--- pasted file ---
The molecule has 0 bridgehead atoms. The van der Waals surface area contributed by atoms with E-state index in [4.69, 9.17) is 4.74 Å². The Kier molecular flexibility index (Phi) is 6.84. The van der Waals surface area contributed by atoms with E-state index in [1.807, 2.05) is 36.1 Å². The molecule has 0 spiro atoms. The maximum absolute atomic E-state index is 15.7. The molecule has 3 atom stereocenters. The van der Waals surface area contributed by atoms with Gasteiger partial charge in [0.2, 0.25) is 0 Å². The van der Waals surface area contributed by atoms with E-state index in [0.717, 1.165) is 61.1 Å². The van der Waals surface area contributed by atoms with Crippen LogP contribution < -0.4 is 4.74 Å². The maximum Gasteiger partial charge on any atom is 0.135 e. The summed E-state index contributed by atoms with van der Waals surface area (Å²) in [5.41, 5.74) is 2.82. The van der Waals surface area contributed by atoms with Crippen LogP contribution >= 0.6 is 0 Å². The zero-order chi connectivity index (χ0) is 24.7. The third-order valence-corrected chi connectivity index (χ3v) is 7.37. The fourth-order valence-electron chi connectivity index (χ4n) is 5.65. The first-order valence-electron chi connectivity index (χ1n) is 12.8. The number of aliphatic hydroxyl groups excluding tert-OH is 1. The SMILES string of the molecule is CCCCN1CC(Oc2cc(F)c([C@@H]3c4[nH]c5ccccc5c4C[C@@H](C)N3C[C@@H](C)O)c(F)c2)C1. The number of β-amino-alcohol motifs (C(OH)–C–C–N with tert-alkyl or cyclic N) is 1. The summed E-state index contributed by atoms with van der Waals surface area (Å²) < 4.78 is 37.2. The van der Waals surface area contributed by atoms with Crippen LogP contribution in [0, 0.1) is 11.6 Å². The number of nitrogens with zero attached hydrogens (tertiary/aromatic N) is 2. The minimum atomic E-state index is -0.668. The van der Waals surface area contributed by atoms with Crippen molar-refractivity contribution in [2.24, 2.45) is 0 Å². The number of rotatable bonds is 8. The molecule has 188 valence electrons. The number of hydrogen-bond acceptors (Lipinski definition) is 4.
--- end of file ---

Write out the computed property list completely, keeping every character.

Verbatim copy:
The molecule has 0 bridgehead atoms. The van der Waals surface area contributed by atoms with E-state index in [4.69, 9.17) is 4.74 Å². The Kier molecular flexibility index (Phi) is 6.84. The van der Waals surface area contributed by atoms with E-state index in [1.807, 2.05) is 36.1 Å². The molecule has 0 spiro atoms. The maximum absolute atomic E-state index is 15.7. The molecule has 3 atom stereocenters. The van der Waals surface area contributed by atoms with Gasteiger partial charge in [0.2, 0.25) is 0 Å². The van der Waals surface area contributed by atoms with E-state index in [0.717, 1.165) is 61.1 Å². The van der Waals surface area contributed by atoms with Crippen LogP contribution < -0.4 is 4.74 Å². The maximum Gasteiger partial charge on any atom is 0.135 e. The summed E-state index contributed by atoms with van der Waals surface area (Å²) in [5.41, 5.74) is 2.82. The van der Waals surface area contributed by atoms with Crippen LogP contribution >= 0.6 is 0 Å². The zero-order chi connectivity index (χ0) is 24.7. The third-order valence-corrected chi connectivity index (χ3v) is 7.37. The fourth-order valence-electron chi connectivity index (χ4n) is 5.65. The first-order valence-electron chi connectivity index (χ1n) is 12.8. The number of aliphatic hydroxyl groups excluding tert-OH is 1. The SMILES string of the molecule is CCCCN1CC(Oc2cc(F)c([C@@H]3c4[nH]c5ccccc5c4C[C@@H](C)N3C[C@@H](C)O)c(F)c2)C1. The number of β-amino-alcohol motifs (C(OH)–C–C–N with tert-alkyl or cyclic N) is 1. The summed E-state index contributed by atoms with van der Waals surface area (Å²) < 4.78 is 37.2. The van der Waals surface area contributed by atoms with Crippen LogP contribution in [0, 0.1) is 11.6 Å². The number of nitrogens with zero attached hydrogens (tertiary/aromatic N) is 2. The minimum atomic E-state index is -0.668. The van der Waals surface area contributed by atoms with Crippen molar-refractivity contribution in [2.24, 2.45) is 0 Å². The number of rotatable bonds is 8. The molecule has 188 valence electrons. The number of hydrogen-bond acceptors (Lipinski definition) is 4.